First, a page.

“I Think I Was Losing the Forest for the Trees”: Evaluation of an Internal Medicine Residency Quality Improvement Curriculum



Quality improvement (QI) training during residency may not be adequately preparing physicians for achieving Accreditation Council for Graduate Medical Education goals and the Institute for Healthcare Improvement (IHI) Triple Aim. The purpose of this evaluation was to identify residents’ perceptions and impact of their QI curriculum.


We conducted a mixed-methods evaluation of an active-learning QI curriculum for internal medicine residents at one academic medical center. Data from 2017 to 2018 included a focus group, pre-post survey, project data, and curricular materials. Results were categorized using Kirkpatrick’s model of evaluation.


All second-year internal medicine residents completed the curriculum (N = 14). Residents were satisfied with the structure and perceived accomplishment with the curriculum, however were dissatisfied by the impact of inconsistent attendance due to clinical conflicts. Their confidence in QI increased; however, they reported difficulty retaining knowledge and skills. Survey scores related to usefulness and anticipated application of QI were unchanged from baseline.


This applied QI curriculum appeared to improve short-term learning. However, the curriculum did not promote long-term understanding of QI. Finding ways to promote skills and retention beyond the curriculum requires further study.

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The authors wish to thank Kathryn N. Huggett, Ph.D., Director of The Teaching Academy at the Larner College of Medicine at the University of Vermont for her assistance in facilitating the focus group session with the residents.

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Correspondence to Amanda G. Kennedy.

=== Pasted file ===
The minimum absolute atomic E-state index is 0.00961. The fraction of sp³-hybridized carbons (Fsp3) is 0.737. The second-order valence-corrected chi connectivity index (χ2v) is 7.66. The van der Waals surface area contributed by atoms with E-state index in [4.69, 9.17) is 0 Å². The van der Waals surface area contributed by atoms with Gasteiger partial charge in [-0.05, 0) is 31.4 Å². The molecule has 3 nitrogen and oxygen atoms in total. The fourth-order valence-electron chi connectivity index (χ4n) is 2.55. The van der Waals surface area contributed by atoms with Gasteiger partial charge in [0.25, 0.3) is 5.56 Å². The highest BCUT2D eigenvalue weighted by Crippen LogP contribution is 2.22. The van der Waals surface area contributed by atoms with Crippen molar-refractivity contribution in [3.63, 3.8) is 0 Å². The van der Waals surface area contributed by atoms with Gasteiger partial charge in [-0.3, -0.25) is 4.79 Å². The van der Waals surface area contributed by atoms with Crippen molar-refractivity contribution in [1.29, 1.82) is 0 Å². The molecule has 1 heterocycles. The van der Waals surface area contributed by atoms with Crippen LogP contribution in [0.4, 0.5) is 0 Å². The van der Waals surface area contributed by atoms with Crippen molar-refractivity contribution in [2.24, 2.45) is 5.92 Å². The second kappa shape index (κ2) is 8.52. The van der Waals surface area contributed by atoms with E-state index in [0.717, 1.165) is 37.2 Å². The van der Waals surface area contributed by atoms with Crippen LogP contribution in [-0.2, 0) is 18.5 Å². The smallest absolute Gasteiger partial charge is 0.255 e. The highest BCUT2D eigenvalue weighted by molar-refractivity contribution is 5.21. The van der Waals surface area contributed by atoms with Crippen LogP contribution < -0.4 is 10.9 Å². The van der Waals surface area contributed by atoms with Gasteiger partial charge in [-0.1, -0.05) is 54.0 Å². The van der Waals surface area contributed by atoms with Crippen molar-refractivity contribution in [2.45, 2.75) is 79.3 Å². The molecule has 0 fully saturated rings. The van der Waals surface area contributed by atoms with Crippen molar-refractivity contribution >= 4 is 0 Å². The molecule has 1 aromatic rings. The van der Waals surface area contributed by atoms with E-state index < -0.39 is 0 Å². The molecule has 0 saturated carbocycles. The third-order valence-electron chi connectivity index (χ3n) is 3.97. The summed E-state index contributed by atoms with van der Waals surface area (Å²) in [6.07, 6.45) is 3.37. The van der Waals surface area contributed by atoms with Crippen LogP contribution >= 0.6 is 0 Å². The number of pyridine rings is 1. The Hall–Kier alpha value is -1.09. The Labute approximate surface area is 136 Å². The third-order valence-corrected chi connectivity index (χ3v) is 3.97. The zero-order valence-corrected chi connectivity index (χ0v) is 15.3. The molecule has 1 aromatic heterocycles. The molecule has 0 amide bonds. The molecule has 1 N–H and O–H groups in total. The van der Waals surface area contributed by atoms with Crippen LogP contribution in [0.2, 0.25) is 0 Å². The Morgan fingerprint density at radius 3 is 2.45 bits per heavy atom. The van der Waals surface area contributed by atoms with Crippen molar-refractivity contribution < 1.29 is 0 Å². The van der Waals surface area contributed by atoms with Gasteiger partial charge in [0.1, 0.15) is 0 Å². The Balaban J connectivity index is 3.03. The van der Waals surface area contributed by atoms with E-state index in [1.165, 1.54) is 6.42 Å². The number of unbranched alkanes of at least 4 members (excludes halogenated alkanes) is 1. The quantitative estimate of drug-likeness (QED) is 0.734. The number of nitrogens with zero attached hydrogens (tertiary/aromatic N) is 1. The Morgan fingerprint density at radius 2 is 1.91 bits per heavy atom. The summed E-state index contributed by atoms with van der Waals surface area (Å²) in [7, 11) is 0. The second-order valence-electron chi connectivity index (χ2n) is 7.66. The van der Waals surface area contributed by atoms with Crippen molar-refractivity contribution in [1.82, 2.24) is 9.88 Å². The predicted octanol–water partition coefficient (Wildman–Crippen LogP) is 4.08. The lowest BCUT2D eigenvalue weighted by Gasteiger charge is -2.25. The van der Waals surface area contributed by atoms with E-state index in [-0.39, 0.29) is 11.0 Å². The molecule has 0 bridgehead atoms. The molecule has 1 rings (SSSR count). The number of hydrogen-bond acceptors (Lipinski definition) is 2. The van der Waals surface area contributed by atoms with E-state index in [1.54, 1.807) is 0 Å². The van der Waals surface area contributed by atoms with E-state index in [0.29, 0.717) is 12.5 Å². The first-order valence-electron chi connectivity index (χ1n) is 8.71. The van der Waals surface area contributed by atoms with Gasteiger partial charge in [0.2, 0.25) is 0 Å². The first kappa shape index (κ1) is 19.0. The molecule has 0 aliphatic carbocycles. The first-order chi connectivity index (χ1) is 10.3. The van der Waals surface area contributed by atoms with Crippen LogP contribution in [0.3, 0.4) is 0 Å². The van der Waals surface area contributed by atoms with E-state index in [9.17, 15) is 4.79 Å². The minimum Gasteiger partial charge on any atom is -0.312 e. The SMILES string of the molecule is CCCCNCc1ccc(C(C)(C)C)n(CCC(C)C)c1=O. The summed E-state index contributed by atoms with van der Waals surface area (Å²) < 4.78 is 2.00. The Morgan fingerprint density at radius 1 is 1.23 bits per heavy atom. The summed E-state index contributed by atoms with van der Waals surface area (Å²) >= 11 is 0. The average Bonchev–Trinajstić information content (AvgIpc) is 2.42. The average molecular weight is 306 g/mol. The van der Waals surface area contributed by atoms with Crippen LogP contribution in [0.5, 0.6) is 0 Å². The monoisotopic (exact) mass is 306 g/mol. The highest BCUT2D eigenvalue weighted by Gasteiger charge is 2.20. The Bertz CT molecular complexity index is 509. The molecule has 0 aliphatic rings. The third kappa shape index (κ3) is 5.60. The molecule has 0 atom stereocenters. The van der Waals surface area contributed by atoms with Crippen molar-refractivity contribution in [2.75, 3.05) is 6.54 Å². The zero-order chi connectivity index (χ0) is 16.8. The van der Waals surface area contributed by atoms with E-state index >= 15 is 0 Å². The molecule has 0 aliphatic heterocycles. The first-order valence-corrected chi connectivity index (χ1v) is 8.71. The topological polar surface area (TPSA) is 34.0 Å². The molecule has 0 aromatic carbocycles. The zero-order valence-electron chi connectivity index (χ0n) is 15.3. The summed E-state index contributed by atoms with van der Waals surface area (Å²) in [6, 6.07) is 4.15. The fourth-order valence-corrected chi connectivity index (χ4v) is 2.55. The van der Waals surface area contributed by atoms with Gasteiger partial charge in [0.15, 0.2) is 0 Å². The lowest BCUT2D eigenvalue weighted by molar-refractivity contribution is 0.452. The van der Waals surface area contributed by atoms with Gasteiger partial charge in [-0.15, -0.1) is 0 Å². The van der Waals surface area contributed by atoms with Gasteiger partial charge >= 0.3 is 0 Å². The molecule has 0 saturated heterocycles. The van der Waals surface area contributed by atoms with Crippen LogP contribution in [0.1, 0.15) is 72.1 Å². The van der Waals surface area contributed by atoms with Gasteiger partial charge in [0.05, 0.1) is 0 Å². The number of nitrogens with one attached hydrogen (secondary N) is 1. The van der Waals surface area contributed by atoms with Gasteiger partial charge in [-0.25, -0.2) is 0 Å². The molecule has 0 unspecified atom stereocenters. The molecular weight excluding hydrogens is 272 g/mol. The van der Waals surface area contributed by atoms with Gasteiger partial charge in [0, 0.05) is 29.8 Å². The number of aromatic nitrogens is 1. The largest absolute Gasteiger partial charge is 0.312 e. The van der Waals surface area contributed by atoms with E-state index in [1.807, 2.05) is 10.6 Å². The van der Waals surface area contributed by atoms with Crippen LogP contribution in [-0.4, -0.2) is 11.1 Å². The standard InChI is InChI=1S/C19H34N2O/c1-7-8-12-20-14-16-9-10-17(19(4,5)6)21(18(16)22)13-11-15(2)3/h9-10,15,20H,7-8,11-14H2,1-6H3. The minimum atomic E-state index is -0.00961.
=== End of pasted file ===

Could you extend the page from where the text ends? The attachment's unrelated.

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The authors declare that they have no conflict of interest.

Research Involving Human Participants

The evaluation was reviewed by the University of Vermont Committees on Human Research under a determination of not research (e.g. quality assurance, educational evaluation).

Informed Consent

Physician residents were informed that their participation in the focus group and surveys was voluntary and that their responses may be used in a manuscript. There was no formal informed consent document, as this evaluation was reviewed by the University of Vermont Committees on Human Research under a determination of not research (e.g., quality assurance, educational evaluation).

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Kennedy, A.G., Burnett, M., Muthukrishnan, P. et al. “I Think I Was Losing the Forest for the Trees”: Evaluation of an Internal Medicine Residency Quality Improvement Curriculum. Med.Sci.Educ. 30, 197–202 (2020). https://doi.org/10.1007/s40670-019-00854-7

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  • Curriculum
  • Education
  • Medical
  • Graduate/standards
  • Internship and Residency
  • Quality Improvement
  • Quality of Health Care